LIKE so many other long distance runners, Raphoe’s Ed McGroarty was planning on taking part in Sunday’s Dublin City Marathon.
Instead, he was in France at the 24 Hour Ultra Running World Championships after receiving a late call to assist Sinead Kane on her international debut.
Kane, who is visually impaired, had achieved the international women’s standard time back in April and had been named on the Ireland team for the Championships in August.
But, and there’s a big but here, the International Association of Ultra Runners had said she wasn’t allowed to compete as they believed she would have an unfair advantage due to the use of guide runners.
That led to a legal battle over the course of several weeks and in the meantime, Ed had been contacted by Irish team manager, John O’Regan, to see if he would be available to help Sinead should her appeal succeed.
In the end, she won her court battle and was allowed to compete. So, at 5am on Thursday morning, having only been informed of her victory at 6.30pm the day before, Ed left his County Donegal home and travelled to Dublin airport for the flight to France and to meet Sinead for the first time!
“I didn’t hesitate at all when John called and I said ‘if I can be of any help at all, sure, I’ll do it’,” explained Ed, who was very impressed with how Sinead dealt with the stress she was under.
“It was the worse case scenario for Sinead because she was training not knowing if she was going to race. She was training with the stress of all this over her head,” added the Lifford Strabane Athletics Club member.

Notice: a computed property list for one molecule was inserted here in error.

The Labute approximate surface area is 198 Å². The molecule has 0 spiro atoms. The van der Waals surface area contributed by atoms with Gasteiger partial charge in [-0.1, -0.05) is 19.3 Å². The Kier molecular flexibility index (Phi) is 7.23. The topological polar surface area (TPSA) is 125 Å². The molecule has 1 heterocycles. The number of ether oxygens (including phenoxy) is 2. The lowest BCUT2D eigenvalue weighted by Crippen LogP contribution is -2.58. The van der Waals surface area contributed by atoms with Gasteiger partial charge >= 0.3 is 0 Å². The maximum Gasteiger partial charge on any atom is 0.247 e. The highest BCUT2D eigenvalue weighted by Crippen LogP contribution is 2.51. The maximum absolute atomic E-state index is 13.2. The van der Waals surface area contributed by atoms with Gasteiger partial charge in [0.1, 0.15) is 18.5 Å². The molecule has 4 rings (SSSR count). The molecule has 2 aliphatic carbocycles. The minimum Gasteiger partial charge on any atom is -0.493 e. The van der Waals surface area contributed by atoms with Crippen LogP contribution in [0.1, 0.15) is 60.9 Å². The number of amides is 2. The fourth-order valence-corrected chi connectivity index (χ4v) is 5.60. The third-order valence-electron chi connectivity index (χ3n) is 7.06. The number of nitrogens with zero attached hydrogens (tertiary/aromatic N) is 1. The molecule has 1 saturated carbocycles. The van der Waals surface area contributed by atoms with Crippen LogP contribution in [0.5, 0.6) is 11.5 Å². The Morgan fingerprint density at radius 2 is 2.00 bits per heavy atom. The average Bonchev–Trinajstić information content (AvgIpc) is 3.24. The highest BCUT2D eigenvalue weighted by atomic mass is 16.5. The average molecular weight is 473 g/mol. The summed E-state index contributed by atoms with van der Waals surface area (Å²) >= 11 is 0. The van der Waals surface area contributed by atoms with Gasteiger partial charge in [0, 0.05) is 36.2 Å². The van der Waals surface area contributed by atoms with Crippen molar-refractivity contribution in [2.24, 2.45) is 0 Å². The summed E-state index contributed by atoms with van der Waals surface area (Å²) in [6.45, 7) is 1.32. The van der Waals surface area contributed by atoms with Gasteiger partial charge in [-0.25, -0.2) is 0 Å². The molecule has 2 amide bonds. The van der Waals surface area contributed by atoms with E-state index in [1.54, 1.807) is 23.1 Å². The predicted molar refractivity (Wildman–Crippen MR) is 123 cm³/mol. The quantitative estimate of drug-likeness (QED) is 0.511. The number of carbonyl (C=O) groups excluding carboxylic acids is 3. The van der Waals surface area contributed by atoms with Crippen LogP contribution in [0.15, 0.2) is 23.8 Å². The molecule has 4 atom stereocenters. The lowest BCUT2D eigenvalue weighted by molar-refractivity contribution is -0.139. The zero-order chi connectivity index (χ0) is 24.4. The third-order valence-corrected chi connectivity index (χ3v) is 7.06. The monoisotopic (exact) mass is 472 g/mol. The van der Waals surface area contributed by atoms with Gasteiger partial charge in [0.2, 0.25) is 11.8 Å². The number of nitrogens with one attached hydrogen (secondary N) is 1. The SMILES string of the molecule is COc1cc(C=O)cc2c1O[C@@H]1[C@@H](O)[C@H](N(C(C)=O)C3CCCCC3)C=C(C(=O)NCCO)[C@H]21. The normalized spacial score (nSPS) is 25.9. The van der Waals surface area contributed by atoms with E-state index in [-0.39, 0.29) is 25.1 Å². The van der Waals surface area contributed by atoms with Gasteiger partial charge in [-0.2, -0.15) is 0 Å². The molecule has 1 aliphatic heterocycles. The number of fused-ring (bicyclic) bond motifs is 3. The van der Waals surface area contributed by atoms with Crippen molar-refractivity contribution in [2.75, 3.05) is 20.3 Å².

“I had never guided anyone before, I’d never met Sinead before, we’d never spoken before until I met her at the airport – my stress levels were high, so I can only imagine what she must have been feeling for months!”
Because Sinead’s regular guides were unavailable, Ed and Gillian Connolly – another novice in the guiding stakes – took on the vital roles. They recced the course first, identifying any potential obstructions – inclines, declines, corners and anything that could disrupt Sinead’s stride – and undertook 1.5 to 2 hour shifts, which helped alleviate Ed’s concerns a little.
“I was really nervous about it, I was anxious because when I go into a race, if I mess it up I’ve only got myself to blame, but when you have this other person’s race in your hands, that you could mess it up for them, it’s a different kind of race nerves,” explained Ed, who will tackle the torturous Helsinki 24 hour indoor event in February.
“It was about getting her through the race without adding any extra anxiety to her because she had been through enough.
“She had to cope with all that stress, she had to trust two strangers, she was making her international debut on the world stage, with the pressure of having won a court case to do so. It really doesn’t get any tougher for her.”
In the end, Sinead, helped by Ed and Gillian, was the third Irish woman home in 67th place overall after covering an amazing 185.848Km over the 24 hours in Albi as Ireland finishing in the top 10 as a team.